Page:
In Portuguese, Capoeira is referred to as a “jogo”, or game. This fact is often mentioned and repeated, but do we ever stop and examine what this means? Or is it such a basic concept that we can grasp it immediately such that it needs no extra commentary? Would an examination of Capoeira as a game, or an area of play, give us deeper insights into Capoeira, into humanity, into ourselves?
Play is essential to most higher forms of life, and the higher you go up the evolutionary scale, the more it’s role becomes evident. All mammals engage in the activity, and the length and duration of play is correlated in some measure to what we would define as intelligence, at least as we recognize it. Play also is more associated with the learning stages of a given animals life, than when the animal matures. As animals age, play becomes less a part of life, until you get to the higher mammals, where play is an integral aspect of life from birth to death, although the depth of the play activity often becomes shallower.
Cats, dogs, dolphins, whales, primates and humans engage in play activity of some sort throughout their lives. We know this is the case, so it almost goes without saying that play is somehow essential to these higher types of life. Nature is not wasteful, and would not have creatures engage in something that saps their energy with no reward.
The brains of higher mammals are hardwired in some aspects to want to engage in play activity. Brains release endorphins during play activity which make it a rewarding and pleasurable thing to do. So what’s with all the fun and games, why are they so important that nature makes us want to engage in them, and what does this have to do with Capoeira?
This is Play
First question, how do we know that Capoeira is play? Does it meet certain defining criteria to call it such? Well, let’s take a look. First, Capoeira is defined by certain spatial realities. Games are always played in a definite spot. In other words, space is carved out of reality – whether in space or time, that are designated as “play” areas. Board games are played on a board. Sports are played on various fields. Games can be defined by time even without a spatial dimension – children engage in “playtime”, which may or may not indicate what they are playing or even where they are playing, but we specify a period for it.
All aspects of life, in fact, need a conceptual “space” carved out for it – think about it we have “dinner time”, we have “work areas”, we define events by time and place – weddings, funerals, and so on. Places of worship are considered “sacred spaces”, as are certain pieces of earth. And these spaces all have boundaries, some more porous than others, but boundaries nonetheless. And we all seem to get cranky or confused when people cross or blur these boundaries.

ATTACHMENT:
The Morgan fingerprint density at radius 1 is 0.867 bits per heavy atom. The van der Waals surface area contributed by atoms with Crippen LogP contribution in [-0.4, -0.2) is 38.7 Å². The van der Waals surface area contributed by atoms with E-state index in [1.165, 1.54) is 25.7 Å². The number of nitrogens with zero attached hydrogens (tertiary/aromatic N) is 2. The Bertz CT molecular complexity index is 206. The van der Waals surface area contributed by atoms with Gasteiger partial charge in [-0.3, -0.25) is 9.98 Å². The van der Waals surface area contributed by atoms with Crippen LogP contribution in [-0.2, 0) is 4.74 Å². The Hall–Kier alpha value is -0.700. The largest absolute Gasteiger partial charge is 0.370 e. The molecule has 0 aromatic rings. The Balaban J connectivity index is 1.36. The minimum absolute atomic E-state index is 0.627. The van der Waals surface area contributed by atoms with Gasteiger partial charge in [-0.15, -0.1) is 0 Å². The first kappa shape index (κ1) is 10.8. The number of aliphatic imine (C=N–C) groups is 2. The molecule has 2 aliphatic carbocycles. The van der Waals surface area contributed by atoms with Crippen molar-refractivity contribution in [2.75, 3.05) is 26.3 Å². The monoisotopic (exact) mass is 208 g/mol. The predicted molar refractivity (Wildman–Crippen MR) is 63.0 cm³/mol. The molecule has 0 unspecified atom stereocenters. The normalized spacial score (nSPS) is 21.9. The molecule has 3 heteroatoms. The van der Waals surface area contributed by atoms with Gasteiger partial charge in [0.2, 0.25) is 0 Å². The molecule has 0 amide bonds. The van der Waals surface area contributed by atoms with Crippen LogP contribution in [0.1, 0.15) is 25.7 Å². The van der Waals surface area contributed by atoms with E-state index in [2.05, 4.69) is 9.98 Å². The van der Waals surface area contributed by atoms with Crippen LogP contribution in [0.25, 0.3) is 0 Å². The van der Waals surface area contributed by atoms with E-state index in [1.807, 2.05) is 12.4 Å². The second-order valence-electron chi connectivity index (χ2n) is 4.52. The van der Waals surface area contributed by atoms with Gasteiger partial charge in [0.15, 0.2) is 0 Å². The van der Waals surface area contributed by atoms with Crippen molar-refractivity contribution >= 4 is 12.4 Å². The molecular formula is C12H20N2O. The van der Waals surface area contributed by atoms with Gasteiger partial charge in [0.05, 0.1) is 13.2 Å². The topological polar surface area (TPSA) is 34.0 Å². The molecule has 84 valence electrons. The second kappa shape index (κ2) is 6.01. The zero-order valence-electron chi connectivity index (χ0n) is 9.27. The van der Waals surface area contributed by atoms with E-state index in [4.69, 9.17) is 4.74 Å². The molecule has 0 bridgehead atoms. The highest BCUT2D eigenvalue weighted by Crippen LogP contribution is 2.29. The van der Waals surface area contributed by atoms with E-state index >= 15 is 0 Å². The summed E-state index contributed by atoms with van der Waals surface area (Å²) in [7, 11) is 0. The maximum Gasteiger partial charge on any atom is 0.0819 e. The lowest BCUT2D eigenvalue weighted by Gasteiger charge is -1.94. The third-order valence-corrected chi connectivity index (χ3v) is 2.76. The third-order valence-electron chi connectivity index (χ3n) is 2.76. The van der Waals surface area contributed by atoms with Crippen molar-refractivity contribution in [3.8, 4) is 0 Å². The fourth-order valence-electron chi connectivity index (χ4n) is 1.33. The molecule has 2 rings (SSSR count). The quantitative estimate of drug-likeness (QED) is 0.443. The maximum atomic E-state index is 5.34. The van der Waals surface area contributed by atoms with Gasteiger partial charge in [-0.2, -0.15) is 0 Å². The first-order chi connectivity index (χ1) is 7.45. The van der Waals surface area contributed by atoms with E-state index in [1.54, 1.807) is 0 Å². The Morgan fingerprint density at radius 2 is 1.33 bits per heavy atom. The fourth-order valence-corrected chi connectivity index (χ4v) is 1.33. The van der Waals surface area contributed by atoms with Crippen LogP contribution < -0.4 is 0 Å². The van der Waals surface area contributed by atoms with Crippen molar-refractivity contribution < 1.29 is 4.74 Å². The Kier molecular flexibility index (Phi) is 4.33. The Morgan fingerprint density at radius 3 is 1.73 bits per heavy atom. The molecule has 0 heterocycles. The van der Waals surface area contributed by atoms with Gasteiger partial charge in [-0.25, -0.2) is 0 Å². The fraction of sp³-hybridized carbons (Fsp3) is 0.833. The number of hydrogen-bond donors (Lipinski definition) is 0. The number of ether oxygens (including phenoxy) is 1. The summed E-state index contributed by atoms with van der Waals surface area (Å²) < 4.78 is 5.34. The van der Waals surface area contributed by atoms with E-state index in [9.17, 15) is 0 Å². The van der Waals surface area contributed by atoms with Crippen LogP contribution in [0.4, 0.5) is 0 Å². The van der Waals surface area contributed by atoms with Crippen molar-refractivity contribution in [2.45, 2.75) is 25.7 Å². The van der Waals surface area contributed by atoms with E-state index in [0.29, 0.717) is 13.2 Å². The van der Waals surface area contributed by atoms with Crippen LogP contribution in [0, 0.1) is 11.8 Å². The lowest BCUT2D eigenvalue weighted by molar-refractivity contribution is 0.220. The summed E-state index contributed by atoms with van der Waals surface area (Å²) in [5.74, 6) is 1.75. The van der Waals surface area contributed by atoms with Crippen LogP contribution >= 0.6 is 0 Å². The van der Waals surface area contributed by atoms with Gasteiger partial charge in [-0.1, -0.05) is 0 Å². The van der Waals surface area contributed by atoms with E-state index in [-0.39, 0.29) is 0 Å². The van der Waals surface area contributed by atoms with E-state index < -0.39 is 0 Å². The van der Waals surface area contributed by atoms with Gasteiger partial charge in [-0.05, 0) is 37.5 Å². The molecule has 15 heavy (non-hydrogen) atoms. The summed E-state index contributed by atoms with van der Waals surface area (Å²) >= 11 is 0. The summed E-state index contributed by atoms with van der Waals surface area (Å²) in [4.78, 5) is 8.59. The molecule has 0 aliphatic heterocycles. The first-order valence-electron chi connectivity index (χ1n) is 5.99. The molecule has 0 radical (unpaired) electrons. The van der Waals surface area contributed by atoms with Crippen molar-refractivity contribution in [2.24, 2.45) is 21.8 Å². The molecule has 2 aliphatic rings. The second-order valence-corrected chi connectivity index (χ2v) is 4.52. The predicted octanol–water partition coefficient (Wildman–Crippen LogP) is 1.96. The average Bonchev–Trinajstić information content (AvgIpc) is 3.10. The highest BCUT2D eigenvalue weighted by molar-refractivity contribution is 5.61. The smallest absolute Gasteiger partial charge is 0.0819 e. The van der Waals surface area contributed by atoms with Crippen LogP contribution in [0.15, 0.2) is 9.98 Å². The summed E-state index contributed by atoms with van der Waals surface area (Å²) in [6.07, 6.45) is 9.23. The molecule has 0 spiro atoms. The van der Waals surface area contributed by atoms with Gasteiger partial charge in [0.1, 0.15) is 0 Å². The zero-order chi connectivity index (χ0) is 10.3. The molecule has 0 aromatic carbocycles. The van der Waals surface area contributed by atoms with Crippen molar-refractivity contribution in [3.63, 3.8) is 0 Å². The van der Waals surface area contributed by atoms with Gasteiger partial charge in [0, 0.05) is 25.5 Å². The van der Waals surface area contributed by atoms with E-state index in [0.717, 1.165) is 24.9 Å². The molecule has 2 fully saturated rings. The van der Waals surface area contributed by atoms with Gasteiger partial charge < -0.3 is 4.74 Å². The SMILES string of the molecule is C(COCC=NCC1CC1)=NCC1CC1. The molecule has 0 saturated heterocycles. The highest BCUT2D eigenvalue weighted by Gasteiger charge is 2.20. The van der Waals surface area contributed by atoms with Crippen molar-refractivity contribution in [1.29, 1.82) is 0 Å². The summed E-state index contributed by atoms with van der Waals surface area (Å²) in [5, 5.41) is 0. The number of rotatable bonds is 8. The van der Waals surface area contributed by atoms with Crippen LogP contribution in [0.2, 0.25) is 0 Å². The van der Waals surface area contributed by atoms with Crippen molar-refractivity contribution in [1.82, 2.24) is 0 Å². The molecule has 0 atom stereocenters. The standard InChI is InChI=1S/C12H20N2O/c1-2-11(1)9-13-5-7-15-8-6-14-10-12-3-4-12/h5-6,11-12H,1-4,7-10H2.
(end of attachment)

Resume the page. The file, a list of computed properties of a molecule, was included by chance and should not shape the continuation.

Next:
But back to the matter at hand – Capoeira is played in the “roda”, literally a “wheel”. A definite place is carved out, separate from reality to engage in this activity. Within this space we engage in Capoeira. The space itself has certain rules. It is always a circle of fellow participants, it is accompanied by music created by certain instruments – the Berimbau, the Pandeiro, the Atabaque.
The music dictates the game play. Capoeira played in a square, or to no music, while by no means impossible, detracts from how seriously we would engage in the activity. Our engagement in play activity is in part dependent on how we recognize the “sacredness” of the play area. This is not to say Capoeira, or even play in general is a religious activity, but rather to say that the believability of the game is related to the space we use to define it.
Capoeira played in a square would make no sense, and would distract from our engagement in the activity itself. Just like playing Chess on a Monopoly board would make us take the game less “seriously”. So we see that space is necessary to play, and Capoeira has it’s own space.
Capoeira play also exists in time, although there is no definite time for Capoeira. But there are times within the activity of Capoeira that dictate certain things – songs are sung, and responses need to follow. There are Chamadas, which break the flow of time in a game and thus, change the rules by inserting a different timeline into the ongoing game.
This brings us to our second understanding of play – Rules. Games have rules. We have made a separate space away from reality, and within that space different rules apply. And to play the game, we have to all recognize these rules (agreeing on the rules is a different matter, but we’ll examine this in the next paragraph).